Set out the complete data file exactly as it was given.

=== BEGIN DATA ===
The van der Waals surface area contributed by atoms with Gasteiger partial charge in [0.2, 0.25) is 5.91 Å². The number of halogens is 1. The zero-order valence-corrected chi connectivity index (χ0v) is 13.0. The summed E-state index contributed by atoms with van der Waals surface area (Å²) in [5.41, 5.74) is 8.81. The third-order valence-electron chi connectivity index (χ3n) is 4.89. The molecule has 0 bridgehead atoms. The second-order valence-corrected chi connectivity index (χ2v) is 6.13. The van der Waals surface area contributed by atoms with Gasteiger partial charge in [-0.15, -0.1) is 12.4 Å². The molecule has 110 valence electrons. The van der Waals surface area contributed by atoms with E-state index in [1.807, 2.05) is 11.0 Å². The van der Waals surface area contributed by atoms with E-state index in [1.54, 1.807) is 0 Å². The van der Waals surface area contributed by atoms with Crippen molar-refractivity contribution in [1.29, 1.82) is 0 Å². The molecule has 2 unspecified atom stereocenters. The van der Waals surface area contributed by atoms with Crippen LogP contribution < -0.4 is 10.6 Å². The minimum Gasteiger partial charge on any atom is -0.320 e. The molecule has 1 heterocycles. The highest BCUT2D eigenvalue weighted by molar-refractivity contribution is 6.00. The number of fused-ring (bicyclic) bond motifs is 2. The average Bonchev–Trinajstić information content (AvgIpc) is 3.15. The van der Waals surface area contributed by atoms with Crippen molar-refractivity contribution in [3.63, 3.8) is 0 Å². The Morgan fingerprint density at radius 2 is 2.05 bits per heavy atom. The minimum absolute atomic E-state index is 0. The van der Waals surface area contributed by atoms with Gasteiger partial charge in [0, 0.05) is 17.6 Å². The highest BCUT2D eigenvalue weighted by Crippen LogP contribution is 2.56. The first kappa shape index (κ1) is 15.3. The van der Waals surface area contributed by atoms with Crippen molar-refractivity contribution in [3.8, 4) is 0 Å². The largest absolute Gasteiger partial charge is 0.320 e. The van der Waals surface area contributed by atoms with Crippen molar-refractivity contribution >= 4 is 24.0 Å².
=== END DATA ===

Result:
The van der Waals surface area contributed by atoms with Gasteiger partial charge in [0.2, 0.25) is 5.91 Å². The number of halogens is 1. The zero-order valence-corrected chi connectivity index (χ0v) is 13.0. The summed E-state index contributed by atoms with van der Waals surface area (Å²) in [5.41, 5.74) is 8.81. The third-order valence-electron chi connectivity index (χ3n) is 4.89. The molecule has 0 bridgehead atoms. The second-order valence-corrected chi connectivity index (χ2v) is 6.13. The van der Waals surface area contributed by atoms with Gasteiger partial charge in [-0.15, -0.1) is 12.4 Å². The molecule has 110 valence electrons. The van der Waals surface area contributed by atoms with E-state index in [1.807, 2.05) is 11.0 Å². The van der Waals surface area contributed by atoms with E-state index in [1.54, 1.807) is 0 Å². The van der Waals surface area contributed by atoms with Crippen molar-refractivity contribution in [1.29, 1.82) is 0 Å². The molecule has 2 unspecified atom stereocenters. The van der Waals surface area contributed by atoms with Crippen LogP contribution < -0.4 is 10.6 Å². The minimum Gasteiger partial charge on any atom is -0.320 e. The molecule has 1 heterocycles. The highest BCUT2D eigenvalue weighted by molar-refractivity contribution is 6.00. The number of fused-ring (bicyclic) bond motifs is 2. The average Bonchev–Trinajstić information content (AvgIpc) is 3.15. The van der Waals surface area contributed by atoms with Crippen molar-refractivity contribution in [3.63, 3.8) is 0 Å². The Morgan fingerprint density at radius 2 is 2.05 bits per heavy atom. The minimum absolute atomic E-state index is 0. The van der Waals surface area contributed by atoms with Gasteiger partial charge in [0, 0.05) is 17.6 Å². The highest BCUT2D eigenvalue weighted by Crippen LogP contribution is 2.56. The first kappa shape index (κ1) is 15.3. The van der Waals surface area contributed by atoms with Crippen molar-refractivity contribution in [3.8, 4) is 0 Å². The largest absolute Gasteiger partial charge is 0.320 e. The van der Waals surface area contributed by atoms with Crippen molar-refractivity contribution >= 4 is 24.0 Å².